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Fabinho and Robertson strategy copied with Konaté, and Liverpool need not worry

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Everything about the Ibrahima Konaté transfer has come with slightly less fanfare than might be expected. A release clause deal for one of Europe’s brightest centre-back prospects, aged just 22 and plucked from the Bundesliga runners-up — in normal circumstances, the Liverpool fan-base would have been abuzz. There was some excitement, but it was muted: the team had just limped through the season with Nat Phillips and Rhys Williams ending as the first-choice pairing, the likes of Fabinho and Jordan Henderson also having taken stints at the back over the course of the campaign. The sentiment was one of ‘it’s about time’ as much as anything else.

To add to this effect, the deal for Konaté was wrapped up at the end of May. What followed was more than three months of transfer inactivity, which promptly shifted the narrative around Liverpool. The Frenchman was mentioned as an afterthought, a slight disclaimer when questioning the lack of signings. He was sidelined to some extent before a ball was kicked.

Now, with many a ball having been kicked in the 2021/22 season, he is being sidelined more literally. Konaté has made just two appearances, one in the league and one in the EFL Cup. Each saw him play the full 90 minutes, and both ended in 3-0 victories, so he’s clearly not done too much wrong. However, for the eight other games so far, he has had to settle for a seat on the bench. As the wins keep coming without him, any residual hype is draining away.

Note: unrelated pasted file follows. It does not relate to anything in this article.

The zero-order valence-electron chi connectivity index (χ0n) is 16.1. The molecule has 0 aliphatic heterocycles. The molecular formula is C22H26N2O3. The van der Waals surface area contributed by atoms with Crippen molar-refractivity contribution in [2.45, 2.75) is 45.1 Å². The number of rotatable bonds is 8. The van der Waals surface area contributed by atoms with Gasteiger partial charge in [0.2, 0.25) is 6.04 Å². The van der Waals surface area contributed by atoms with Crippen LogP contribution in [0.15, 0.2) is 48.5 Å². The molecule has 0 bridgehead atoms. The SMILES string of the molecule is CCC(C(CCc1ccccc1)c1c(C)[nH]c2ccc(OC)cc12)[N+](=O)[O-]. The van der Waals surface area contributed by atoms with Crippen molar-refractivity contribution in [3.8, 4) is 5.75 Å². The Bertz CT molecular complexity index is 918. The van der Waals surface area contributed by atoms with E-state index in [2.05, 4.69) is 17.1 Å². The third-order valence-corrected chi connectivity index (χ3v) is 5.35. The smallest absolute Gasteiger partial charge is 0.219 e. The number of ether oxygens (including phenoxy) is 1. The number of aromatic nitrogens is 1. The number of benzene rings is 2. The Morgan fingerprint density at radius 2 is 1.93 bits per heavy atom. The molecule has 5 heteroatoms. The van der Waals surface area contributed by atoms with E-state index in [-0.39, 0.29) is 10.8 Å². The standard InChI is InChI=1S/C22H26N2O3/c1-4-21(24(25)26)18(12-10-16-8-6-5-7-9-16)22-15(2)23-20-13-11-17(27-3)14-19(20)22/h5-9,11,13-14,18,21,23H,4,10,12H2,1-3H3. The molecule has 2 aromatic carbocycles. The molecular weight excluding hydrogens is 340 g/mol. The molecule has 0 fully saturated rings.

Thankfully, there is no need for concern, and if Konaté is worried he need only turn to Fabinho and Andy Robertson. Both players know what it is like to spend more time on the sidelines than on the pitch in the fledgling stages of an Anfield career, and yet both have now developed into integral cogs in Jürgen Klopp’s machine: it’s a cliché, but patience is definitely a virtue at Liverpool.

With Robertson, there was perhaps not a huge deal of expectation that he would be thrust into the limelight quickly. A cut-price deal from relegated Hull City, fans were mostly expecting an astute rotation option as much as anything else. Even so, only two appearances from the first 14 games seemed to be cause for a little bit of worry, not least because the Scot only even made the matchday squad on four occasions.

That’s when Alberto Moreno got injured. Robertson was thrust into the limelight, and the rest, as they say, is history. The Spaniard was a very useful player, and gets a bad rap thanks to the sheer brilliance that his replacement has since exhibited, but there was no way he was getting back into the side after his ankle issue. Konaté will not be wishing injury on any of his team-mates, but he knows that a problem for Virgil van Dijk or Joël Matip places him right in the mix. One incident away from a starting berth at Liverpool is not a bad position for anyone to be in.

The Fabinho situation was arguably even more equivalent to Konaté’s, in the sense that the Brazilian was brought in as a player who had already established himself at a top side in Europe. Despite this pedigree, the defensive midfielder did not play a single minute in any of the first eight Premier League matches, having to content himself with a sole outing in the EFL Cup and fleeting substitute appearances in Europe. As with Konaté, the initial excitement was beginning to ebb away, but after sitting out the first fifth of the season, Fabinho swiftly became integral to Liverpool’s efforts in the league and Champions League.

Konaté’s integration, when it comes, will probably be more gradual. After all, he has Van Dijk and Matip ahead of him, with Joe Gomez to compete with too. Barring an injury, he will be eased rather than thrown in. However, there is plenty of evidence to suggest that his time will come, and that it will be all the better for having waited. Klopp’s system takes time to learn, and the chance to do that away from the brutal scrutiny of the world’s most popular league is a blessing rather than a disappointment.

Gomez has been Klopp’s centre-back in waiting for the best part of six years. There have been starts along the way, including whole stretches of being first choice, but he remains fundamentally Liverpool’s defender of the future. He now has a partner in Konaté: the delay might be longer than with Fabinho or Andy Robertson, but there is reason to hope the pairing will be worth the wait.



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